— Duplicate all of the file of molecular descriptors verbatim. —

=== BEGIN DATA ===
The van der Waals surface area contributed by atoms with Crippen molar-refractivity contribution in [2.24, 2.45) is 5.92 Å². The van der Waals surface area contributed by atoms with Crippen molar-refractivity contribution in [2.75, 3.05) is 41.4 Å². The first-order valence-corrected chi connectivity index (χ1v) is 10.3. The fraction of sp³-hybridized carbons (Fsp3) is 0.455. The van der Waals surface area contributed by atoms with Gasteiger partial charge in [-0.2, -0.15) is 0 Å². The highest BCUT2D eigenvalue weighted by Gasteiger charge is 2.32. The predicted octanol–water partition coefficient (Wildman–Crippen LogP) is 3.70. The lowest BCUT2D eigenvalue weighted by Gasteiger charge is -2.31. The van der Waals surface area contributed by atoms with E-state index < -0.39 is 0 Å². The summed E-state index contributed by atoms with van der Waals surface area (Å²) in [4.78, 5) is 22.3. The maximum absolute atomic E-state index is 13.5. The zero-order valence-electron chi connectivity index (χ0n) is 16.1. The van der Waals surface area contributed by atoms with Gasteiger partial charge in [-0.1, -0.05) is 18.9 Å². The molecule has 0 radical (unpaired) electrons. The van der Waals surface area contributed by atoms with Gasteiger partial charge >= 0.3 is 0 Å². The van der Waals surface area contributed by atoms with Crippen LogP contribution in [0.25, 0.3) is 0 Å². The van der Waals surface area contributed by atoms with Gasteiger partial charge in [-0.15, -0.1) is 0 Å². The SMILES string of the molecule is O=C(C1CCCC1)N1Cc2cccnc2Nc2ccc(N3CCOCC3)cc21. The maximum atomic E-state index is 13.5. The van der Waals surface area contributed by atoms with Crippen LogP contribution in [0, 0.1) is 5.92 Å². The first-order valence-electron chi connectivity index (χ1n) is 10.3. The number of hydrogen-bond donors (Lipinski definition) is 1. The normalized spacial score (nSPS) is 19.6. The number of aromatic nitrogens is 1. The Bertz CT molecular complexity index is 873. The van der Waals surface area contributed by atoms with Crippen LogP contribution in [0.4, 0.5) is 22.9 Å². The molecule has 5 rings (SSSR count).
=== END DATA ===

The van der Waals surface area contributed by atoms with Crippen molar-refractivity contribution in [2.24, 2.45) is 5.92 Å². The van der Waals surface area contributed by atoms with Crippen molar-refractivity contribution in [2.75, 3.05) is 41.4 Å². The first-order valence-corrected chi connectivity index (χ1v) is 10.3. The fraction of sp³-hybridized carbons (Fsp3) is 0.455. The van der Waals surface area contributed by atoms with Gasteiger partial charge in [-0.2, -0.15) is 0 Å². The highest BCUT2D eigenvalue weighted by Gasteiger charge is 2.32. The predicted octanol–water partition coefficient (Wildman–Crippen LogP) is 3.70. The lowest BCUT2D eigenvalue weighted by Gasteiger charge is -2.31. The van der Waals surface area contributed by atoms with E-state index < -0.39 is 0 Å². The summed E-state index contributed by atoms with van der Waals surface area (Å²) in [4.78, 5) is 22.3. The maximum absolute atomic E-state index is 13.5. The zero-order valence-electron chi connectivity index (χ0n) is 16.1. The van der Waals surface area contributed by atoms with Gasteiger partial charge in [-0.1, -0.05) is 18.9 Å². The molecule has 0 radical (unpaired) electrons. The van der Waals surface area contributed by atoms with Gasteiger partial charge >= 0.3 is 0 Å². The van der Waals surface area contributed by atoms with Crippen LogP contribution in [0.25, 0.3) is 0 Å². The van der Waals surface area contributed by atoms with Gasteiger partial charge in [-0.15, -0.1) is 0 Å². The SMILES string of the molecule is O=C(C1CCCC1)N1Cc2cccnc2Nc2ccc(N3CCOCC3)cc21. The maximum atomic E-state index is 13.5. The van der Waals surface area contributed by atoms with Crippen LogP contribution in [0, 0.1) is 5.92 Å². The first-order valence-electron chi connectivity index (χ1n) is 10.3. The number of hydrogen-bond donors (Lipinski definition) is 1. The normalized spacial score (nSPS) is 19.6. The number of aromatic nitrogens is 1. The Bertz CT molecular complexity index is 873. The van der Waals surface area contributed by atoms with Crippen LogP contribution in [0.4, 0.5) is 22.9 Å². The molecule has 5 rings (SSSR count).